Monday, December 23, 2013

LDS-centric Utah Epicenter for Food Storage

"Storing away enough food and water in case of disaster, job loss or something worse is not just part of the
fundamental teachings of the LDS church, it's an idea that is increasingly catching on nationwide. And it's also big business.

A large majority of food storage companies that do Internet sales are based in the state. Terms once used only by Church members, such as 72-hour kit, are mainstream, as is the survivalist "preppers" philosophy that taps into the Church's century-old teachings on the topic.

"The wisdom behind preparing is taught heavily in this population," said Paul Fulton, president of Ready Store, based in Draper, Utah, about 20 miles south of Salt Lake City. "They've led the way.""

Read the full article posted from

Tuesday, December 17, 2013

Great Utah ShakeOut 2014

The Great Utah ShakeOut is now four months away -- April 17th at 10:15 a.m.

Great ShakeOut Earthquake Drills are a chance to practice how to protect ourselves during big earthquakes, and also how to get prepared.

Sign up that you will be participating in the drill and you will receive email updates that will feature "The Seven Steps to Earthquake Safety" that may improve your preparedness for a big earthquake or other emergencies.

The first email I have received describes how to "Secure Your Space" to prevent objects from causing injuries or damage when they fall or are thrown across the room during earthquakes.

Step 1: Secure Your Space

Earthquake shaking can move almost anything, even large or heavy items. Imagine your home or workplace being picked up and shaken sideways – what would fall or be thrown around? How can you prevent it?

Secure your space by identifying hazards and securing movable items. Consider doing one item from the list below each week. You may need to ask others for help or to borrow tools. Perhaps you might help them in return, or help others in your community.  We're all in this together!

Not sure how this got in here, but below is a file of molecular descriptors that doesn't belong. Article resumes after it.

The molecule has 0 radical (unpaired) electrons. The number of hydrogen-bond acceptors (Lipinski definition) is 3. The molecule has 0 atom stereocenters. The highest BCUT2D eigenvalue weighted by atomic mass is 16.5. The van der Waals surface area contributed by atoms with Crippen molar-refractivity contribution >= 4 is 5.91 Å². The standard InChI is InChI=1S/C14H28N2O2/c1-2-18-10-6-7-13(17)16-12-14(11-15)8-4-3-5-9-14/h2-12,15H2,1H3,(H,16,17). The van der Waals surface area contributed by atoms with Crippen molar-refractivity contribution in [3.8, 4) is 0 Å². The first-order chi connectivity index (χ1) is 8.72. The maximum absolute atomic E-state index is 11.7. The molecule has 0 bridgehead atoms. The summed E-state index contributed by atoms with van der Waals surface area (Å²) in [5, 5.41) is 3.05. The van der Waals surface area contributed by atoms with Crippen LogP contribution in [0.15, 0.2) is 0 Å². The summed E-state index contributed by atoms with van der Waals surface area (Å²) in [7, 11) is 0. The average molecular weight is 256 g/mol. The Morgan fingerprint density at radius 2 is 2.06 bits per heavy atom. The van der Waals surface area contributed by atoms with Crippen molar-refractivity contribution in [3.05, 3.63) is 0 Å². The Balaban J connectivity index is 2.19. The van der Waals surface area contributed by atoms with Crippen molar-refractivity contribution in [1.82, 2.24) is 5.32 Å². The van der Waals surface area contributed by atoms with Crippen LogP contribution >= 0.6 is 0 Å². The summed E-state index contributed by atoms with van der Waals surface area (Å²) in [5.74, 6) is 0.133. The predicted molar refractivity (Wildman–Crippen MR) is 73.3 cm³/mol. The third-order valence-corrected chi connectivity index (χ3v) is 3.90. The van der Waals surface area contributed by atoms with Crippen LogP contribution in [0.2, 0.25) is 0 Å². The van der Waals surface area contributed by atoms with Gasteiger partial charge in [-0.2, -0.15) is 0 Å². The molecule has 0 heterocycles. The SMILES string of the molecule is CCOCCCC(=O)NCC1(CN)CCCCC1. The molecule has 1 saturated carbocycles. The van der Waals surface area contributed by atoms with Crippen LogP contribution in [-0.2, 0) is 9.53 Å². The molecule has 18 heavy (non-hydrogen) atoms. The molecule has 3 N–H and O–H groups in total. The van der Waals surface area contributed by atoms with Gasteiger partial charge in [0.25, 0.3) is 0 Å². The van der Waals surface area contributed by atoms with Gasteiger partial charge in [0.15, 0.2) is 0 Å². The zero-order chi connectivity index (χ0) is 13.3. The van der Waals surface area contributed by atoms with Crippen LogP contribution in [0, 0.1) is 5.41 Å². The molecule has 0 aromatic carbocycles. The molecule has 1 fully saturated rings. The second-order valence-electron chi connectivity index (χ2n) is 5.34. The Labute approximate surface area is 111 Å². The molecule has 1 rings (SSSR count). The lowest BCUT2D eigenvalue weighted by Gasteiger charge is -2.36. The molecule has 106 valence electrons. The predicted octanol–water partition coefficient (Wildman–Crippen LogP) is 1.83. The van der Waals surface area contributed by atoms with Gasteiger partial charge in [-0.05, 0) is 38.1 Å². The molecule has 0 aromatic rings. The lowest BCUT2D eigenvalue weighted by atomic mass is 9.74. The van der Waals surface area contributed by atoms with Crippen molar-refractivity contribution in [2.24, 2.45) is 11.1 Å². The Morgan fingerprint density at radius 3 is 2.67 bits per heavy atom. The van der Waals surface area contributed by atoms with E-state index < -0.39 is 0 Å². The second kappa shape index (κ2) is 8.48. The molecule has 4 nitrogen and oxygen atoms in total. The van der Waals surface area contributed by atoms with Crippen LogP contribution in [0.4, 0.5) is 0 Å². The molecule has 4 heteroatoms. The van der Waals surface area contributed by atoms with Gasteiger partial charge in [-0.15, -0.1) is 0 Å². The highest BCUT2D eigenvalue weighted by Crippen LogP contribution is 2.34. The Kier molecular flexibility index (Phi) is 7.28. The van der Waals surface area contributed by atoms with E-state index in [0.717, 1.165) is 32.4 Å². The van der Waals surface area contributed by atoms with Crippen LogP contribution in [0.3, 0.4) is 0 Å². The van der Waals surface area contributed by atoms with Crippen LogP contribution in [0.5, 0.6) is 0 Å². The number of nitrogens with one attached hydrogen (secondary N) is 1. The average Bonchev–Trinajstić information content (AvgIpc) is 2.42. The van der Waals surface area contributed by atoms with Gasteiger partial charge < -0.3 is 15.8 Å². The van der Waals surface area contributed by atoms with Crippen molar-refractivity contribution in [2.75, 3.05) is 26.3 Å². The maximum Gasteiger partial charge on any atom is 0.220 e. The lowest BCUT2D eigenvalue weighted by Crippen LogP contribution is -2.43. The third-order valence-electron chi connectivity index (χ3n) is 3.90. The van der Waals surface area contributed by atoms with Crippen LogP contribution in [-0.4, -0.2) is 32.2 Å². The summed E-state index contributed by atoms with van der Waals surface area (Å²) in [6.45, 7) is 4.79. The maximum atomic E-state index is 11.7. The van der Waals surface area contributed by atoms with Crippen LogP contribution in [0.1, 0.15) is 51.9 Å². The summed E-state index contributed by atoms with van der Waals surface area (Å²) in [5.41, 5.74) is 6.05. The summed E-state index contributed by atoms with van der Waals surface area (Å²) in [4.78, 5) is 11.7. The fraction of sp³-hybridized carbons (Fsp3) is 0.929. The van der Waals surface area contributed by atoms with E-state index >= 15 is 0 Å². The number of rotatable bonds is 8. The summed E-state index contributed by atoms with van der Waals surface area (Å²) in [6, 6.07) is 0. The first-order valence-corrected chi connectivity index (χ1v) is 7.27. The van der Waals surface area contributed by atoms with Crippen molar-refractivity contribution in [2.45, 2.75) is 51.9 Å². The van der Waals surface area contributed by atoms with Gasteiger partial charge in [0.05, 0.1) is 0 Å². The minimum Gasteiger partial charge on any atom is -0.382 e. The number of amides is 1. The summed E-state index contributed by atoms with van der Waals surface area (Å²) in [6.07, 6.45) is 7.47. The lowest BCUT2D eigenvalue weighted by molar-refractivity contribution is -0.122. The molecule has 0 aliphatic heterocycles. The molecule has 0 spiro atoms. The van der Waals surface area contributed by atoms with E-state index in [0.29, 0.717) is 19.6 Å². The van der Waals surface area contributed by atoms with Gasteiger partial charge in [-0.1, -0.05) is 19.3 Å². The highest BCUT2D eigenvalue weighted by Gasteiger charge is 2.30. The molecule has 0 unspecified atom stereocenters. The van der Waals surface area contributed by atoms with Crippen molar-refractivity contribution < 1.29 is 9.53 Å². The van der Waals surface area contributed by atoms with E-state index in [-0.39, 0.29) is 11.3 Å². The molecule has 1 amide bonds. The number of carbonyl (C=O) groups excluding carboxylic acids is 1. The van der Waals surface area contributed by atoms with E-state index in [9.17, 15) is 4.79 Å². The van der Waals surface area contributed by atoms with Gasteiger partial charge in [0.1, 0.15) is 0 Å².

No cost:

  • Move heavy or large items to the floor or low shelves.
  • Move things that can fall on you away from where you spend a lot of time.
  • Move heavy or unstable objects away from doors and escape routes.

Low Cost:
  • Secure a water heater to wall studs with two metal straps.
  • Secure top-heavy furniture and appliances to wall studs.
  • Hang mirrors and pictures on closed hooks.
  • Secure computers and TVs with special straps.
  • Prevent small items from falling by using museum putty or wax.
  • Install latches on kitchen cabinets.
A bit more work or cost:
  • Use flexible connections where gas lines meet appliances (such as water heaters, ovens, and clothes dryers).
  • Secure overhead light fixtures.
  • Secure free-standing wood stoves or fireplace inserts.

These recommendations may also reduce injury or damage in other situations.  For example, a recent report showed that unsecured TVs that fall are injuring children across the country every day! So even if earthquakes are not common where you live or work, these suggestions are worthwhile to consider.

Visit for additional information, instructions, and resources. You can also play the "Beat the Quake" game to test your knowledge for how to secure your space, and challenge your friends too!